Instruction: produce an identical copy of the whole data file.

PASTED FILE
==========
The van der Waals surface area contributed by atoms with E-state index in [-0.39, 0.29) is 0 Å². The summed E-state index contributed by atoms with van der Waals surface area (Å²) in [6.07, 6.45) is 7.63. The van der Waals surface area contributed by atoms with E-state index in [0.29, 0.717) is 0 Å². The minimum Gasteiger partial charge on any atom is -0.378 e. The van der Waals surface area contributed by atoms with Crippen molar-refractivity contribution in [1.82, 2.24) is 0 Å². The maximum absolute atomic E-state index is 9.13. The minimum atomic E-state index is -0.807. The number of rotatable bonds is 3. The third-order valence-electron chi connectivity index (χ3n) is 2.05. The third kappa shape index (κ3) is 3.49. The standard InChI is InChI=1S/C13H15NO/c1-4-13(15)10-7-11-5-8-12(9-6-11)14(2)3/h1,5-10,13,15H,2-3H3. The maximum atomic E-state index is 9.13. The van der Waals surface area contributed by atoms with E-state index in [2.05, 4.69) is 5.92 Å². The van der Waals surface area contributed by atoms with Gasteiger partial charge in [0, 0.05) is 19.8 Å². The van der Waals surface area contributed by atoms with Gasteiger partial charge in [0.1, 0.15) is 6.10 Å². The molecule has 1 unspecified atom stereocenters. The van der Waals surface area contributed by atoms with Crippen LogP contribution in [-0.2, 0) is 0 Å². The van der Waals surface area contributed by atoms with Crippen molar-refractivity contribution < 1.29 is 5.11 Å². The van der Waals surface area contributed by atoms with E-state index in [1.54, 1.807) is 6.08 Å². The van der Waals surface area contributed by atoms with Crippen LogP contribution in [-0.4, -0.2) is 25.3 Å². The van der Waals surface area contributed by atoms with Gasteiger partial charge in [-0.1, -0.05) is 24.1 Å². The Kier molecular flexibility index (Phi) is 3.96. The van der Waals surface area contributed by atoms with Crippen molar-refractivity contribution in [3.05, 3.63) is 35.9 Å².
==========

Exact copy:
The van der Waals surface area contributed by atoms with E-state index in [-0.39, 0.29) is 0 Å². The summed E-state index contributed by atoms with van der Waals surface area (Å²) in [6.07, 6.45) is 7.63. The van der Waals surface area contributed by atoms with E-state index in [0.29, 0.717) is 0 Å². The minimum Gasteiger partial charge on any atom is -0.378 e. The van der Waals surface area contributed by atoms with Crippen molar-refractivity contribution in [1.82, 2.24) is 0 Å². The maximum absolute atomic E-state index is 9.13. The minimum atomic E-state index is -0.807. The number of rotatable bonds is 3. The third-order valence-electron chi connectivity index (χ3n) is 2.05. The third kappa shape index (κ3) is 3.49. The standard InChI is InChI=1S/C13H15NO/c1-4-13(15)10-7-11-5-8-12(9-6-11)14(2)3/h1,5-10,13,15H,2-3H3. The maximum atomic E-state index is 9.13. The van der Waals surface area contributed by atoms with E-state index in [2.05, 4.69) is 5.92 Å². The van der Waals surface area contributed by atoms with Gasteiger partial charge in [0, 0.05) is 19.8 Å². The van der Waals surface area contributed by atoms with Gasteiger partial charge in [0.1, 0.15) is 6.10 Å². The molecule has 1 unspecified atom stereocenters. The van der Waals surface area contributed by atoms with Crippen LogP contribution in [-0.2, 0) is 0 Å². The van der Waals surface area contributed by atoms with Crippen molar-refractivity contribution < 1.29 is 5.11 Å². The van der Waals surface area contributed by atoms with E-state index in [1.54, 1.807) is 6.08 Å². The van der Waals surface area contributed by atoms with Crippen LogP contribution in [-0.4, -0.2) is 25.3 Å². The van der Waals surface area contributed by atoms with Gasteiger partial charge in [-0.1, -0.05) is 24.1 Å². The Kier molecular flexibility index (Phi) is 3.96. The van der Waals surface area contributed by atoms with Crippen molar-refractivity contribution in [3.05, 3.63) is 35.9 Å².